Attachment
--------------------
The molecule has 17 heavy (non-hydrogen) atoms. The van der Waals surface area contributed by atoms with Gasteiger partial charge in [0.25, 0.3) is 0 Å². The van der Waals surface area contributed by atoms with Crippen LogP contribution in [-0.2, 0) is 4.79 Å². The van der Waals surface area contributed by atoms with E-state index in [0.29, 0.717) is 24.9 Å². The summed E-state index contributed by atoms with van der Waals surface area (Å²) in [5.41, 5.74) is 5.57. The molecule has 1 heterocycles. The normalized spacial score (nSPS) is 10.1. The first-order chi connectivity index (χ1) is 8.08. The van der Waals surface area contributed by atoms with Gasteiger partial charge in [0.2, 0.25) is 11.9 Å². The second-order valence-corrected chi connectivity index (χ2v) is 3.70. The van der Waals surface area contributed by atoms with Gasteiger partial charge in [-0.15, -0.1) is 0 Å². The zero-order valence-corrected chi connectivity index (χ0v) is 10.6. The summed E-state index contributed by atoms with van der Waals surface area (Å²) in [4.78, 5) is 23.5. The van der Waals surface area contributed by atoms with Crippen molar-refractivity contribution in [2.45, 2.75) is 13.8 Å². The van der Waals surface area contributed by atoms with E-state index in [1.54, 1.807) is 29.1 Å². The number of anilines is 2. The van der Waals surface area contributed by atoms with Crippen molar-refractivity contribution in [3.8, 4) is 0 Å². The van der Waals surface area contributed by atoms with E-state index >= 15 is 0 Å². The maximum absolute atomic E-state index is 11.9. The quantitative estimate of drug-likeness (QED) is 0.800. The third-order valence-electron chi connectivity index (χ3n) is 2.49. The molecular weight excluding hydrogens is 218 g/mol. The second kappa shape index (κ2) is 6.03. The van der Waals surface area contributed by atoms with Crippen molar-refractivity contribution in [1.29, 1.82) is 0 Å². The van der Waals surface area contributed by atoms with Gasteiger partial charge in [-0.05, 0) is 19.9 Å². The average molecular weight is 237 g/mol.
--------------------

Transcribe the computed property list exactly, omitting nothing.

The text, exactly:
The molecule has 17 heavy (non-hydrogen) atoms. The van der Waals surface area contributed by atoms with Gasteiger partial charge in [0.25, 0.3) is 0 Å². The van der Waals surface area contributed by atoms with Crippen LogP contribution in [-0.2, 0) is 4.79 Å². The van der Waals surface area contributed by atoms with E-state index in [0.29, 0.717) is 24.9 Å². The summed E-state index contributed by atoms with van der Waals surface area (Å²) in [5.41, 5.74) is 5.57. The molecule has 1 heterocycles. The normalized spacial score (nSPS) is 10.1. The first-order chi connectivity index (χ1) is 8.08. The van der Waals surface area contributed by atoms with Gasteiger partial charge in [0.2, 0.25) is 11.9 Å². The second-order valence-corrected chi connectivity index (χ2v) is 3.70. The van der Waals surface area contributed by atoms with Gasteiger partial charge in [-0.15, -0.1) is 0 Å². The zero-order valence-corrected chi connectivity index (χ0v) is 10.6. The summed E-state index contributed by atoms with van der Waals surface area (Å²) in [4.78, 5) is 23.5. The van der Waals surface area contributed by atoms with Crippen molar-refractivity contribution in [2.45, 2.75) is 13.8 Å². The van der Waals surface area contributed by atoms with E-state index in [1.54, 1.807) is 29.1 Å². The number of anilines is 2. The van der Waals surface area contributed by atoms with Crippen molar-refractivity contribution in [3.8, 4) is 0 Å². The van der Waals surface area contributed by atoms with E-state index >= 15 is 0 Å². The maximum absolute atomic E-state index is 11.9. The quantitative estimate of drug-likeness (QED) is 0.800. The third-order valence-electron chi connectivity index (χ3n) is 2.49. The molecular weight excluding hydrogens is 218 g/mol. The second kappa shape index (κ2) is 6.03. The van der Waals surface area contributed by atoms with Crippen molar-refractivity contribution in [1.29, 1.82) is 0 Å². The van der Waals surface area contributed by atoms with Gasteiger partial charge in [-0.05, 0) is 19.9 Å². The average molecular weight is 237 g/mol.